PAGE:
Dennis Miller on Mothers
When you're a kid, basically your mother's job is to make you look like
a dork. The mittens pinned to your jacket, the Elmer Fudd earflap hat,
the rubber boots with the Wonder bread bags over your feet, and of
course the piece de resistance, the snow pants. There's an outfit that
just screams, "Beat the shit out of me and take my lunch money."
And why did Mom insist on cutting my hair herself until I was fourteen?
She had a home haircut kit that looked like Mengle's briefcase and the
barber skills of Dr. Leatherface brandishing a flowbee. All right.
She'd finish and say, "Well, how does that look?" I'd say, "Yeah.
Looks good, Mom, because in case my school does a stage production of
Sling Blade, this haircut makes me look like Karl's stupider friend who
couldn't get laid with Brad Pitt's dick. All right. Now, where's my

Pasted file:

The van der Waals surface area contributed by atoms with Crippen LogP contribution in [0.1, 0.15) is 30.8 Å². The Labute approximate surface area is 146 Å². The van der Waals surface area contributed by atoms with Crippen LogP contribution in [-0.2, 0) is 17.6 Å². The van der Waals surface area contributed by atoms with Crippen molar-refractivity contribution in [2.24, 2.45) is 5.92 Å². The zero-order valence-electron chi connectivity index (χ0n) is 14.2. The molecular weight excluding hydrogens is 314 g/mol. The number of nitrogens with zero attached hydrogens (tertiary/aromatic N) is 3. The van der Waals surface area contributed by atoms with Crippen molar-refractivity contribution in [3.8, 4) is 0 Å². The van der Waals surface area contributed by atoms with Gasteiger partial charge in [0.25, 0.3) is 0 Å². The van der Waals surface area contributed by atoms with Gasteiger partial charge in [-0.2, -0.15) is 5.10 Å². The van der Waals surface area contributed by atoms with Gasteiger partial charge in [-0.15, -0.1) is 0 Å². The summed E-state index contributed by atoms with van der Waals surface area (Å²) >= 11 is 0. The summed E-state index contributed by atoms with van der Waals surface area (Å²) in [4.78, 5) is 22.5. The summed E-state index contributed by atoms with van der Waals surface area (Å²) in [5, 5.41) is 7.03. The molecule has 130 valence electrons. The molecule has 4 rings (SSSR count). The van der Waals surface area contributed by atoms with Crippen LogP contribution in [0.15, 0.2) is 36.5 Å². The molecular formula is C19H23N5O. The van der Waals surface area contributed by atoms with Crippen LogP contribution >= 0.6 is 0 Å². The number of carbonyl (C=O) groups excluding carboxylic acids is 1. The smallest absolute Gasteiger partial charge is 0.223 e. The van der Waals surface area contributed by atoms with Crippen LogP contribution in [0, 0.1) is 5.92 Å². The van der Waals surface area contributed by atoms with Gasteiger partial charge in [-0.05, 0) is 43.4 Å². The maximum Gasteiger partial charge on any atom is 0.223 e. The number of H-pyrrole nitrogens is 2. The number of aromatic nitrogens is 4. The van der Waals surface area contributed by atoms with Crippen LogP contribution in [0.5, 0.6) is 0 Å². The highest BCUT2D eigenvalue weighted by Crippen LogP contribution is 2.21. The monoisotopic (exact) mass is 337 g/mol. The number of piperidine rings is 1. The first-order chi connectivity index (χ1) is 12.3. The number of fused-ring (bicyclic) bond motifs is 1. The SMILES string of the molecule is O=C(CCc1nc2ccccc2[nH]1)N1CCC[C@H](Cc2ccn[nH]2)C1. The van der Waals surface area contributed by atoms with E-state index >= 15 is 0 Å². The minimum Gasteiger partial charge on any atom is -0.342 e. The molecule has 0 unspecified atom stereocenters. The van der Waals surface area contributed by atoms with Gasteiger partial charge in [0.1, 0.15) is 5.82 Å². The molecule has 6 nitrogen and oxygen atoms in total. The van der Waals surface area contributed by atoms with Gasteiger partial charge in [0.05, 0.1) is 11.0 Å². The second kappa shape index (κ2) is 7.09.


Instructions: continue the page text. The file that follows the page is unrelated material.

snow pants, I have to ride that girl's bike you bought me past the tough
kids to my piano lesson."
There's a very good explanation for why cult leaders force members to
cut off all contact with their families. Because they know that their
spell will be broken and all the mind control will disappear the instant
you hear your mother saying: "And I suppose that just because your new
friends are having themselves castrated so they can go on the spaceship,
you have to do it, too, right?"
The relationship between mothers and children never changes, and that's
because no matter how rich or powerful you are, your mother still
remembers when you were three and put SpaghettiOs up your nose.